No one ever asked me to lead a team. No one ever taught me how to lead a team. And that’s fine, because someone not telling me what to do, was never an issue for me. I always do what I believe in. I don’t need someone to tell me to lead a team. If I feel I’m in a position to do so, I will. I led teams – sometimes I was aware of it and sometimes it was not that obvious. For me, being a leader does not mean wearing the „boss“ label.
I think the soccer star Pelé (2014) explains it in a very logical and humble way when reporters connected his leadership skills to being the captain of the team:
“Listen, I don’t need to be captain. If we have another player as captain, then there are two leaders in the game.”
Pelé didn’t need the label of the captain to lead his team. Neither do I – because if I would, I would have never led a team up to this day. I would not have led collaborative creative projects, neither my volleyball team nor my side projects. I think this is one of the reasons why I support flat hierarchies.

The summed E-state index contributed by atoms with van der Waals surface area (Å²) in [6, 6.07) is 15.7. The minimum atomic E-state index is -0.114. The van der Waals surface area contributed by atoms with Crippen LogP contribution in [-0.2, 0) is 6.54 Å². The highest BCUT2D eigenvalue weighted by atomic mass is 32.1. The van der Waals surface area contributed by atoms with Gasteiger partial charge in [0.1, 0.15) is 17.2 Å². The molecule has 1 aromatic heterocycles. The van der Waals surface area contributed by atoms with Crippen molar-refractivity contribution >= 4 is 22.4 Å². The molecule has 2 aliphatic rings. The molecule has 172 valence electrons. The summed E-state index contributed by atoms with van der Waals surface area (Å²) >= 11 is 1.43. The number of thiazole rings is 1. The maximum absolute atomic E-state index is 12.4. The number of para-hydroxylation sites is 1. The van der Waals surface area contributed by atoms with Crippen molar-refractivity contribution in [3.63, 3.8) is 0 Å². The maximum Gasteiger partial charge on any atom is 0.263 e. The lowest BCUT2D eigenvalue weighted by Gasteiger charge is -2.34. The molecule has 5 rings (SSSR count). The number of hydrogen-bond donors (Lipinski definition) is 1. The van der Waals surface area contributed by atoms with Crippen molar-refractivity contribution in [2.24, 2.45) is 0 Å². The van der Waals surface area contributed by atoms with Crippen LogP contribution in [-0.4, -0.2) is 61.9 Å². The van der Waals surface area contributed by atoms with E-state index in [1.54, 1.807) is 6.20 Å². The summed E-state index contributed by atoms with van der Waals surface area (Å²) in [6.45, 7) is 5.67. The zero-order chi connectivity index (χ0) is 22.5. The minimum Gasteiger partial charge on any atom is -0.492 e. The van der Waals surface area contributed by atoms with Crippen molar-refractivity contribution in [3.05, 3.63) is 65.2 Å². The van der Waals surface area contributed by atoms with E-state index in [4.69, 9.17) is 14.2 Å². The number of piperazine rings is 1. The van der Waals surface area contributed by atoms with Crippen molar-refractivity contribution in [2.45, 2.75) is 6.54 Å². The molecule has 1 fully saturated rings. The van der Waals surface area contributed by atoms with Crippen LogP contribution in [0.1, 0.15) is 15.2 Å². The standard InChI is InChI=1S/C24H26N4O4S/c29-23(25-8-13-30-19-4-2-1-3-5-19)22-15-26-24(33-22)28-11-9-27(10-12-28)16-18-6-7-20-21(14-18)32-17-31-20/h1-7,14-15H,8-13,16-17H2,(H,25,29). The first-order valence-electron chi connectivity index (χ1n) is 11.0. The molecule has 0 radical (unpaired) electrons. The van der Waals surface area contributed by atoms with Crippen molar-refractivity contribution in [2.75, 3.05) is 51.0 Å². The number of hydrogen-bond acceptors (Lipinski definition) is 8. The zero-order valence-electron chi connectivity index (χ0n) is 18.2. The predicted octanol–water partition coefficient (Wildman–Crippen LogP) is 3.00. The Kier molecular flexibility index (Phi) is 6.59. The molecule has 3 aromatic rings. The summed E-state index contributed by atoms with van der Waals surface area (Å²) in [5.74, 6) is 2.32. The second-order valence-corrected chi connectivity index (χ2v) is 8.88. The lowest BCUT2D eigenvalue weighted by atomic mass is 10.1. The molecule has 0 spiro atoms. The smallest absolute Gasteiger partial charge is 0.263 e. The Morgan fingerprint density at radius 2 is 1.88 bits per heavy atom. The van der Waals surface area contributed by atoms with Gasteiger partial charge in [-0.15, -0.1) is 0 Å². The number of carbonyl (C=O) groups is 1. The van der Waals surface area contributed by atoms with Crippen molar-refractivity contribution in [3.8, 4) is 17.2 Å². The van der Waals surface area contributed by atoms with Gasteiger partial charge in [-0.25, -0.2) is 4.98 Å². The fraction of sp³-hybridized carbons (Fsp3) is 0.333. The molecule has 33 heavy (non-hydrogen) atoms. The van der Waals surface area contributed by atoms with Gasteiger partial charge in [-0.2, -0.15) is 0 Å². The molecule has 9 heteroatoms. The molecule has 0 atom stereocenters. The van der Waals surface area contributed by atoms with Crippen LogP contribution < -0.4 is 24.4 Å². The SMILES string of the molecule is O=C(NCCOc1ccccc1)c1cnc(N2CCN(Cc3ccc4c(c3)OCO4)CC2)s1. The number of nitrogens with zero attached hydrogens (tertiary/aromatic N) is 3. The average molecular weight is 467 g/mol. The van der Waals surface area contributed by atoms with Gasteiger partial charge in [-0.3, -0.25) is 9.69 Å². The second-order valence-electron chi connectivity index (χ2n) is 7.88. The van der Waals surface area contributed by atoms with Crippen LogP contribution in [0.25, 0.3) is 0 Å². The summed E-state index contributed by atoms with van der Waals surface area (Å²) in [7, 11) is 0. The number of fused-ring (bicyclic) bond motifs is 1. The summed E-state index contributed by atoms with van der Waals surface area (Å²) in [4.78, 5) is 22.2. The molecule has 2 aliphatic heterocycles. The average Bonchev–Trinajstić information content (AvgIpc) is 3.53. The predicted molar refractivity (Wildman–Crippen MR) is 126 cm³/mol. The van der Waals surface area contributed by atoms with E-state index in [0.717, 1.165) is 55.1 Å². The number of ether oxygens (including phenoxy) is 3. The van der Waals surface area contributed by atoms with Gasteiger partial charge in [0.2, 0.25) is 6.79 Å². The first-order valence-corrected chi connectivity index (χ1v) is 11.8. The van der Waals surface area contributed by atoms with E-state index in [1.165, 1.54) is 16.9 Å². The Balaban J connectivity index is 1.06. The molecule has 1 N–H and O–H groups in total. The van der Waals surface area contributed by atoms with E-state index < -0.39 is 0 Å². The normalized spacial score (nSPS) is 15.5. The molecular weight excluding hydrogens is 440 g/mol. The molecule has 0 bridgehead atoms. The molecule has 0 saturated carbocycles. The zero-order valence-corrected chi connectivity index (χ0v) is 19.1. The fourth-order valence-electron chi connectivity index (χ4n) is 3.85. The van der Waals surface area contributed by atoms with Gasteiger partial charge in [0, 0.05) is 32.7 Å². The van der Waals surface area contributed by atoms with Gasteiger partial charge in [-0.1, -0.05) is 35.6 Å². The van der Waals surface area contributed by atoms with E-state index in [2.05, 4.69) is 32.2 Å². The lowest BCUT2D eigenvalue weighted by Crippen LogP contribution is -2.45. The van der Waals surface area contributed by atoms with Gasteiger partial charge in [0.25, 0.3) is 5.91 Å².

I am wondering is there such a thing as a natural leader? If yes, how?
Alison Coward founded Bracket to support people that work in creative teams to collaborate better. She taught us that creative collaboration is a skill, which means it can be learned and refined. If that counts for collaboration I guess the same counts for leadership. The ability to lead is a skill which needs the combination of many key skills. Emotional intelligence is the main ability. It is more essential than technical skills and intelligence to set great leaders apart. Even though there is a strong genetic aspect to emotional intelligence it can be learned. Self-awareness is part of the emotional intelligence package.
„Leaders who see themselves clearly also see their companies clearly.“
(Harvard Business Review, 2016)
Harvard Business Review (2016). What makes a leader. Available at:
https://hbr.org/video/5236216251001/what-makes-a-leader (Accessed: 19 April 2017).
Beard, A. (2014). Life’s Work: An Interview with Pelé. Available at: https://hbr.org/2014/07/pele (Accessed: 19 April 2017).